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Quotes by John Adams Jr.

Welcome to our collection of quotes (with shareable picture quotes) by John Adams. We hope you enjoy pondering them and that you will share them widely.

Wikipedia Summary for John Adams

John Adams Jr. (October 30, 1735 – July 4, 1826) was an American statesman, attorney, diplomat, writer, and Founding Father who served as the second president of the United States from 1797 to 1801. Before his presidency, he was a leader of the American Revolution that achieved independence from Great Britain, and he served as the first vice president of the United States. Adams was a dedicated diarist and regularly corresponded with many important figures in early American history, including his wife and adviser Abigail Adams and Thomas Jefferson.

A lawyer and political activist prior to the revolution, Adams was devoted to the right to counsel and presumption of innocence. He defied anti-British sentiment and successfully defended British soldiers against murder charges arising from the Boston Massacre. Adams was a Massachusetts delegate to the Continental Congress and became a leader of the revolution. He assisted in drafting the Declaration of Independence in 1776. As a diplomat in Europe, he helped negotiate a peace treaty with Great Britain and secured vital governmental loans. Adams was the primary author of the Massachusetts Constitution in 1780, which influenced the United States constitution, as did his essay Thoughts on Government.

Adams was elected to two terms as vice president under President George Washington and was elected as the United States' second president in 1796. He was the only president elected under the banner of the Federalist Party. During his single term, Adams encountered fierce criticism from the Jeffersonian Republicans and from some in his own Federalist Party, led by his rival Alexander Hamilton. Adams signed the controversial Alien and Sedition Acts and built up the Army and Navy in the Quasi-War with France. During his term, he became the first president to reside in the executive mansion now known as the White House.

In his bid for reelection, opposition from Federalists and accusations of despotism led to Adams losing to Thomas Jefferson. Adams retired to Quincy, Massachusetts. He eventually resumed his friendship with Jefferson by initiating a correspondence that lasted 14 years. Adams and his wife, Abigail, began a family that has made contributions to America's political and intellectual life for more than 150 years, a family that included their son, John Quincy Adams, the sixth president of the United States. Adams and Jefferson died on July 4, 1826, the 50th anniversary of the adoption of the Declaration of Independence. Of the first 12 U.S. presidents, Adams and his son are the only presidents who did not ever own slaves.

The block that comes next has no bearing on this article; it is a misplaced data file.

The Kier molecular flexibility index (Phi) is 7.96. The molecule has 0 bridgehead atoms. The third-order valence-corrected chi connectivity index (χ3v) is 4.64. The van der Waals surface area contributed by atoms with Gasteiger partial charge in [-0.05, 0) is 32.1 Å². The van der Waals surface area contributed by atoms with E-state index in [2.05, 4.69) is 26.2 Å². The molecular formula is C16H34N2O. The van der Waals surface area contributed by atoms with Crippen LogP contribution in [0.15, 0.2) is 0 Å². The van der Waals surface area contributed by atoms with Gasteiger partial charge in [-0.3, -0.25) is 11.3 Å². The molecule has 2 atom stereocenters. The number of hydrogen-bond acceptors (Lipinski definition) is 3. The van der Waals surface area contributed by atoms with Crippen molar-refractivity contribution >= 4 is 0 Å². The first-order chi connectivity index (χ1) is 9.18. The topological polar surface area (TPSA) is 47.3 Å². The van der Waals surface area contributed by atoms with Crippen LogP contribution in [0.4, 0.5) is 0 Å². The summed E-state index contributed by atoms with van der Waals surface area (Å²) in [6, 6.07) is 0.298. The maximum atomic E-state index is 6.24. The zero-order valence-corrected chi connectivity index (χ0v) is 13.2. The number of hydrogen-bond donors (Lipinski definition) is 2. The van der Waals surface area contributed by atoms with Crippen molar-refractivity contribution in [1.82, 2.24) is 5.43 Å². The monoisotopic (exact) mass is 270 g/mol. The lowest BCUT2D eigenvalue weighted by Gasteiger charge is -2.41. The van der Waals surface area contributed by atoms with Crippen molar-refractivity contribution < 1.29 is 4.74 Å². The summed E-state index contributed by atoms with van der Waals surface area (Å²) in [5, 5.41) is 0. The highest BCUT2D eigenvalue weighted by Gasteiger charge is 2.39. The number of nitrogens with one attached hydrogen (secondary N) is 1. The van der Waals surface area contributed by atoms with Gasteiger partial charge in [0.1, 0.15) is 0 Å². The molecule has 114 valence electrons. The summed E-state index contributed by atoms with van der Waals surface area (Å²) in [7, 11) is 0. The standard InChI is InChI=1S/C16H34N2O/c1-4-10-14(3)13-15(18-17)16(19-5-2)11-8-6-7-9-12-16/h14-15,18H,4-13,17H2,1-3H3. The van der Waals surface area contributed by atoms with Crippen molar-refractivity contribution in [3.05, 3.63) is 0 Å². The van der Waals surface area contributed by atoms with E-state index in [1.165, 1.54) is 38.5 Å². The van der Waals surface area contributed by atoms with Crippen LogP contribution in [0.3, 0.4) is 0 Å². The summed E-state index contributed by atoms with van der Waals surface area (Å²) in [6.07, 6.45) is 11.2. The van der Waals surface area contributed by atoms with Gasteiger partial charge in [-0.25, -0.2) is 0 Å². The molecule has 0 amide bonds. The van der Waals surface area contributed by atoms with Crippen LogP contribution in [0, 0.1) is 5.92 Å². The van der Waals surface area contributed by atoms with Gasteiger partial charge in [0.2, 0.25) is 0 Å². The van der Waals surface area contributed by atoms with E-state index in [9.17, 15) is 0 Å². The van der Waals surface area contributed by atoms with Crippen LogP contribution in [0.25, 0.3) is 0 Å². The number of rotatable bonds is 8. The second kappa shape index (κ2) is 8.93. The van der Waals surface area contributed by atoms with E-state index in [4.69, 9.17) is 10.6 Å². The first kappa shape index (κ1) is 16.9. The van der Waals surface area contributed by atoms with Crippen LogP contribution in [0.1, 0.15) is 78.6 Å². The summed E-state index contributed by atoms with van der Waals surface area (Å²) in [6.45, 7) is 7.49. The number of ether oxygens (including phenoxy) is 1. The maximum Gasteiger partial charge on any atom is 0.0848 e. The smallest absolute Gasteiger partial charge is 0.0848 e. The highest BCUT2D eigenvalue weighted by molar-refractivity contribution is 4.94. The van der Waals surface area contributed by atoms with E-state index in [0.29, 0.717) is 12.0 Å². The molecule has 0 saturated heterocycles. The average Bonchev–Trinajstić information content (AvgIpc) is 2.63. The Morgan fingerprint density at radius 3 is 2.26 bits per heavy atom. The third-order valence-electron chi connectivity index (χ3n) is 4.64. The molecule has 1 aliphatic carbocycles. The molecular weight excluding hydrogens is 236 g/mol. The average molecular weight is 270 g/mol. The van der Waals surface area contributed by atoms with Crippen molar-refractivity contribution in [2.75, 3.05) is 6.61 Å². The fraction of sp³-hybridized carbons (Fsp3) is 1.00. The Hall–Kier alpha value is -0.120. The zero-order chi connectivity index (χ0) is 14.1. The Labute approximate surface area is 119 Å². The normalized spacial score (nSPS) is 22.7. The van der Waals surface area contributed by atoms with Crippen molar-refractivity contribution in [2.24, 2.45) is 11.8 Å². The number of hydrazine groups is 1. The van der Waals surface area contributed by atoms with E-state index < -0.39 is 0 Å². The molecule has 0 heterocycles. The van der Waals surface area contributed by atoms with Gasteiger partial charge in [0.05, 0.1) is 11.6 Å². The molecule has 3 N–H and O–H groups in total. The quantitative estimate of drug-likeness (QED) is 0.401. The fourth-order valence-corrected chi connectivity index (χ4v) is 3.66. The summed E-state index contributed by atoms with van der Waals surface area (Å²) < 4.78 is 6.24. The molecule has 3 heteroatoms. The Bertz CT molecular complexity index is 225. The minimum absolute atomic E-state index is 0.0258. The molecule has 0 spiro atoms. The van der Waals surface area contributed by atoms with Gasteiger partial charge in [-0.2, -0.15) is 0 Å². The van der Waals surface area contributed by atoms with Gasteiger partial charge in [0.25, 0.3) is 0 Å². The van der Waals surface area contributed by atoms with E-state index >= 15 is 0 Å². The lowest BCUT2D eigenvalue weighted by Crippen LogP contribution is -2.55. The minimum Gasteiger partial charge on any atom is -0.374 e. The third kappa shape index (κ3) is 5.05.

Longer Version:

I will insist the Hebrews have contributed more to civilize men than any other nation. If I was an atheist and believed in blind eternal fate, I should still believe that fate had ordained the Jews to be the most essential instrument for civilizing the nations. They are the most glorious nation that ever inhabited this Earth. The Romans and their empire were but a bubble in comparison to the Jews. They have given religion to three-quarters of the globe and have influenced the affairs of mankind more and more happily than any other nation, ancient or modern.













































































Longer Version:

The general principles on which the fathers achieved independence were the general principles of Christianity. I will avow that I then believed, and now believe, that those general principles of Christianity are as eternal and immutable as the existence and attributes of God.







Longer Version:

The furnace of affliction produces refinement in states as well as individuals. And the new Governments we are assuming in every part will require a purification from our vices, and an augmentation of our virtues, or there will be no blessings.
















Longer Version:

Property must be secured or liberty cannot exist. But if unlimited or unbalanced power of disposing property, be put into the hands of those who have no property, France will find, as we have found, the lamb committed to the custody of the world. In such a case, all the pathetic exhortations and addresses of the national assembly to the people, to respect property, will be regarded no more than the warbles of the songsters of the forest.


















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